I apologise

 Dear Janet,

I’m writing to apologise once again for the other night. It was all totally my fault, and I fully understand you not wanting to answer the phone to me. I hope that you’ll find it in your heart to read this letter, even if I am beyond forgiveness.

I’m not good with women, not as an awkward teenager and not as an even more awkward adult. It’s nerves. I’m sure that if I could only relax and be myself things would be better, but I accept one of my faults is I try too hard. When Julie arranged our blind date I was convinced that no normal woman would want to go on a date with me, and when I saw just how extraordinarily beautiful you looked, I thought you couldn’t possibly be my date for the evening.

On reflection, it makes perfect sense that you should bring a chaperone for the initial meeting. Even though Julie is a mutual friend, you had no idea who I might be. I could have been some terrible freak, or Julie’s idea of a joke. So I understand now why you would be reluctant to meet me alone and vulnerable. And I think it’s terribly endearing that you should choose your mother as your chaperone. After all, a girl’s best friend is her mum.

And so I can only apologise for flirting so outrageously with your mother when we met. I was convinced you were too beautiful to be my blind date, and your mother looks remarkably young for her age. In my defence, your mother didn’t correct me, and I felt she remained with us a little longer than was strictly necessary. Incidentally, I wonder if you could explain this to her for me? She has texted me several times, and whilst she is a lovely lady, I really don’t think it would work between us.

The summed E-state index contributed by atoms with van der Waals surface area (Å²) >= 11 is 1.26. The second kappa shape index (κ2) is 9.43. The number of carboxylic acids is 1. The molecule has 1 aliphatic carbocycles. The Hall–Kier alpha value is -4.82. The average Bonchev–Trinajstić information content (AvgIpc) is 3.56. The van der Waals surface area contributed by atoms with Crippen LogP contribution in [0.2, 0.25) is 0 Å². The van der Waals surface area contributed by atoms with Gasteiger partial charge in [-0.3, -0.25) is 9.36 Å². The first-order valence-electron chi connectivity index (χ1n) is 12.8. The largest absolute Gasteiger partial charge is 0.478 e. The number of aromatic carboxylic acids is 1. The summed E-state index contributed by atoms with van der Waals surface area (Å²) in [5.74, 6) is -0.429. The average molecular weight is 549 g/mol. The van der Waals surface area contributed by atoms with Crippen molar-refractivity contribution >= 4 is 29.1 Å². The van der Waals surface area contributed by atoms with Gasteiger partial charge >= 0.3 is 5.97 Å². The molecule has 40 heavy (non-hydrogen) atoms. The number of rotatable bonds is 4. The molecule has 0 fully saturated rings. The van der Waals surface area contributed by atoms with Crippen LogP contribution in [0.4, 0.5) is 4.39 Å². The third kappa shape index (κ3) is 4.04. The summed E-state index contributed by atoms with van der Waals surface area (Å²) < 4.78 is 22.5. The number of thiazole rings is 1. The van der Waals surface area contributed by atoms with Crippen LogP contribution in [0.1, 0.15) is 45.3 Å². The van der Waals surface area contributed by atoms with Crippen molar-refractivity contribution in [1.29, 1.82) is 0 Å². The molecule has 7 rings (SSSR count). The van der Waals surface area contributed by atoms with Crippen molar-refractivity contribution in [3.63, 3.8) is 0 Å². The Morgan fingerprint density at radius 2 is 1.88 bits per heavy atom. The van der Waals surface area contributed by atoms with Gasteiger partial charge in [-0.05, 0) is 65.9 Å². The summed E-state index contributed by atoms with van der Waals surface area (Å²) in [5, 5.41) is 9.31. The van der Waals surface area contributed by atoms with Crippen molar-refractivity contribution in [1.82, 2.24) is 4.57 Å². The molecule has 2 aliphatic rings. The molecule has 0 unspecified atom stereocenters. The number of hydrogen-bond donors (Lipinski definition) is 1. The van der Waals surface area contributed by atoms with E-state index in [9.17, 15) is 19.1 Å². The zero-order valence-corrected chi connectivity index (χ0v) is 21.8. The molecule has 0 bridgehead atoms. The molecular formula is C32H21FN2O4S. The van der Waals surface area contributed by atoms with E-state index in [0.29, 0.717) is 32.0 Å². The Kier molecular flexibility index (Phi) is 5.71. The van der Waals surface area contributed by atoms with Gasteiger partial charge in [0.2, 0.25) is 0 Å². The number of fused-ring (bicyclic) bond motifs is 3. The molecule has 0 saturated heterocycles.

As for the restaurant, again, I put my hand up. It was my fault. I should have researched it more thoroughly. I had never been there before, and I made assumptions that in hindsight I was wrong to make. When Julie told me your parents were Scandinavian I panicked. I wanted to make as good a first impression with you as I could, but my knowledge of Scandinavian haute cuisine starts and stops with Swedish meatballs. I only wanted to make you feel at home, and so I scoured the local directory for a Scandinavian restaurant. I swear on all I hold dear I thought it said Lap Dining Club. I expected dishes of roast reindeer. I was as mortified as you when Trixie’s bra landed in my dip. You were right afterwards when you said I should have handed it back, but in a blind panic I stuffed it down my shirt in the bizarre hope that you hadn’t noticed. I know that sounds stupid when I say it now, but fear does strange things to a person’s reasoning.

As for black eye, that was totally my fault again. I reiterate, I was not making a lunge for you, and by that point in the evening any hope of even a chaste goodnight kiss had disappeared. The truth of the matter is, Trixie’s bra had worked its way down and as we stepped outside the clasp reached a rather sensitive spot, causing me to convulse in surprise. I was horrified when our heads made contact, and I hope that you will take into consideration that I did drive you to the emergency room myself rather than wait for an ambulance.

So all in all, I don’t think you saw me in my best light. I understand if you never want to see me again. However, I meant what I said about you being extraordinarily beautiful, and I would love to make it up to you. If you are willing, could I ask for a second chance? Julie told me you are a nurse. It just so happens there’s a little cinema in town showing a hospital drama. So please either phone or text me (your mother has my number) and let me know if you want to see ‘Nadine, Night Nurse’ at the Spy See Cinema this weekend.





About snodlander
Snodlander is the nom de plume of Bob Simms. He is an IT trainer, but it's not as glamourous as it sounds. When he's not enthralling classes with adventures through SQL Server, he writes, draws and drinks his own home-brew. Buy his novel on Amazon Kindle at The Young Demon Keeper, It's 74p, for crying out loud!

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